Allison Janney, who famously played dry-witted White House communications director C.J. Cregg on TV's The West Wing, sings out strong in Dolly Parton's megamusical version of Nine to Five, opening on Broadway tonight. Out checked in with the actress a week before the show opened and even though she was suffering a major stomach virus, she was still soldiering through previews and just as charming as ever.
Out: So Nine to Five is in previews and you open in a week. How's it going?
Allison Janney: I've got an awful stomach virus. But I did the show last night! I'm very much of a workhorse, and "the show must go on." I'd have my dresser hold the Pedialyte offstage and eat half a banana. For my big number, "One of the Boys," I thought, "How am I going to do this?" And then I thought, "Come on, Alison, it's two hours of your life, then you can get back in bed." A lot of the people in the cast and crew have been hit with this bug. We've got tons of Purell backstage.
Well, I hope you all get over it soon. So, where were you when the original Nine to Five movie came out in 1980?
It must've been near my freshman or sophomore year in college. I think I saw it in Dayton, Ohio, and I loved it. It was such a female empowerment movie and it empowers the work guys, the little guy. It can make you feel good about the people who work their asses off in this country.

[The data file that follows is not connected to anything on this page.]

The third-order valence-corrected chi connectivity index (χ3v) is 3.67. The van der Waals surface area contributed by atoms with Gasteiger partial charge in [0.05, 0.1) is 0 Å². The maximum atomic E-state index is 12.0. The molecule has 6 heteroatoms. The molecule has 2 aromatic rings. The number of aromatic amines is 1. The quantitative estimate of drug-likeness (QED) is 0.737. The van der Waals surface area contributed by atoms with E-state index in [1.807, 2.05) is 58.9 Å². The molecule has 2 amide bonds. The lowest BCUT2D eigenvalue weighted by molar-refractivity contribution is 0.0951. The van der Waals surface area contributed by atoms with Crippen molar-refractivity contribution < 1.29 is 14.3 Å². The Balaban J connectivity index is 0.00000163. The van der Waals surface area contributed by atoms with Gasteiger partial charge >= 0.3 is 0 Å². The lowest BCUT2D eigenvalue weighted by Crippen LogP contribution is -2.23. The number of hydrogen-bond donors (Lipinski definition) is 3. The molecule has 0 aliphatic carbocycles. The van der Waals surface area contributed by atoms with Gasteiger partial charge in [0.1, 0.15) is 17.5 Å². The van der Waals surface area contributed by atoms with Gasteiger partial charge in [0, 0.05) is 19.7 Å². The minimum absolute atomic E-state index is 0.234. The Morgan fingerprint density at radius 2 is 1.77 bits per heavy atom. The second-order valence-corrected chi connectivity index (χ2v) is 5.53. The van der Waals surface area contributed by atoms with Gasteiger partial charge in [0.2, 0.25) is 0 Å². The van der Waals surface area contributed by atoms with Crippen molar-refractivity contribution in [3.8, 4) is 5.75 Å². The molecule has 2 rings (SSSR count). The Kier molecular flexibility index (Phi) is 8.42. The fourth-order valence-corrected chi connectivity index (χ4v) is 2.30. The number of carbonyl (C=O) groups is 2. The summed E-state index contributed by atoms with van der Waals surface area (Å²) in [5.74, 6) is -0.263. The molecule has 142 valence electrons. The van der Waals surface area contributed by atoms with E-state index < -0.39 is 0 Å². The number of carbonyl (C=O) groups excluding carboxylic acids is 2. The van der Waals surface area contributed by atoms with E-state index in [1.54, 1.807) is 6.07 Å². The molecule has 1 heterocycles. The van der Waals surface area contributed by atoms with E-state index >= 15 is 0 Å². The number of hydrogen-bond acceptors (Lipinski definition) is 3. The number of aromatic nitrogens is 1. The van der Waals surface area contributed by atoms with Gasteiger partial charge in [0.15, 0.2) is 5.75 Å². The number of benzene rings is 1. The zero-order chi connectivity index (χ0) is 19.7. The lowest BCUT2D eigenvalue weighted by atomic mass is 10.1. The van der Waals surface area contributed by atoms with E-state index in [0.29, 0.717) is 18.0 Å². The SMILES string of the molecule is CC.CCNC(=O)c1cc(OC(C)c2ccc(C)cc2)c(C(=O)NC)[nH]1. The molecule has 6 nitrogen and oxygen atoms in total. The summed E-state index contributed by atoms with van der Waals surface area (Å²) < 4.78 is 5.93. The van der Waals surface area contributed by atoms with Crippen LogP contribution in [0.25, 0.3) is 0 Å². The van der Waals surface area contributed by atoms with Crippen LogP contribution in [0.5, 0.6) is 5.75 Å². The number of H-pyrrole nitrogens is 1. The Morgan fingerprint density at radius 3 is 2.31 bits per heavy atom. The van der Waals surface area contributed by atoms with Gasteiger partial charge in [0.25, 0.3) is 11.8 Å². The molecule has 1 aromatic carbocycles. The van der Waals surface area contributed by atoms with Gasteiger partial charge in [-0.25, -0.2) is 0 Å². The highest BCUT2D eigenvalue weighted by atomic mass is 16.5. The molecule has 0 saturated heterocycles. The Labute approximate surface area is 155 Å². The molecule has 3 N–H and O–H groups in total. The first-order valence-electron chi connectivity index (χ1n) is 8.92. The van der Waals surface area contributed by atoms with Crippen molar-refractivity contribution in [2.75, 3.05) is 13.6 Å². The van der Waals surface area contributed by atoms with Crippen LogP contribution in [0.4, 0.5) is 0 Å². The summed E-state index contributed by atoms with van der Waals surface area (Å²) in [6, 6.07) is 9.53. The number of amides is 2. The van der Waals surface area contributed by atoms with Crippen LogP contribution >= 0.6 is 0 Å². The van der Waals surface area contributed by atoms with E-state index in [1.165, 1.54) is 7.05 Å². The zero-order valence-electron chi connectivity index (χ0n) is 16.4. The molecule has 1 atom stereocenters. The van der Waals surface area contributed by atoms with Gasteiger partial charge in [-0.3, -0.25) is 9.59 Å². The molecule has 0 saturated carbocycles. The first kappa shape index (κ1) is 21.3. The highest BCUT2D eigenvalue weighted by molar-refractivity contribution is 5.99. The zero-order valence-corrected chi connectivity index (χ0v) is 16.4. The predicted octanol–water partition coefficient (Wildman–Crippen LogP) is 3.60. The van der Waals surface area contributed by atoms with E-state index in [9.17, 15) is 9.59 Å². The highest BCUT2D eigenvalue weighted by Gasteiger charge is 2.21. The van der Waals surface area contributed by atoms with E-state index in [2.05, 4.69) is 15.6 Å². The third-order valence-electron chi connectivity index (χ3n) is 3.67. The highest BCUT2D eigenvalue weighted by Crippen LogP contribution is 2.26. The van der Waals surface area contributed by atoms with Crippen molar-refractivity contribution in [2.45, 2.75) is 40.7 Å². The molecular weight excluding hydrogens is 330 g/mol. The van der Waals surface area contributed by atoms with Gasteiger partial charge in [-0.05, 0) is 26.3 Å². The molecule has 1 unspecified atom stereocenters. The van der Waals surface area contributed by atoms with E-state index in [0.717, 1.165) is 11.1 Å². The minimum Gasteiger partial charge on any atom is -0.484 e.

You're playing the role Lily Tomlin made famous. Has she seen you in it?
Yeah, well, I worked with her on The West Wing and she and Dolly and Jane [Fonda, also in the movie] watched the musical together when it opened in L.A. before this. Lily did an interview in New York with me a couple weeks ago. I've stolen from Lily whatever I can steal that works!
Where do you think Nine to Five takes place? It's never really stated.
We kind of said Cincinnati, but also I'm from Ohio.
So you've done tons of straight plays and nabbed a 1998 Tony nom for A View from the Bridge, but this is your first musical, eh?
Yeah. It's not quite in my wheelhouse, my book of tricks. But musical theater is such a fun form, you get to do so many things..."Now I've go to sing and make it work!" There's even some scenes that are kind of vaudeville, some classic schtick that only musical theater will allow.
What's the hardest part?
Knowing that my voice is going to be out there, just doing my warm-up. I say, "Oh my God, can I do eight shows a week for a year?" I just take it day by day. I love being back in New York after years in L.A., and living on the Upper West Side. My favorite restaurant is Cafe Luxembourg. I've spent a couple of birthdays there.
what's coming up for you?
I''m doing a Sam Mendes film called Away We Go, which is coming out soon. It's about Maya Rudolph and John Krasinski as a young pregnant couple trying to find a town to live in. I play an old friend of Maya's, very loud and out-there and bawdy. And I also did Todd Solondz's untitled continuation of Happiness. And an Eddie Murphy movie called A Thousand Words.
A very tall friend of mine named Arianne Cohen who has a book coming out called The Tall Book asked me to ask you to blurb her book. Will you consider it, because you're six-feet tall, and Arianne says that tall actresses actually win more awards.
I've certainly never gotten to play the ingenue parts.
Well, thanks for the interview. Do you feel better since we started the call?
I think it's all because of you that I'm going to be able to go on and do the show tonight.
9 to 5 is playing on Broadway at the Marquis Theatre. For tickets and more info click here.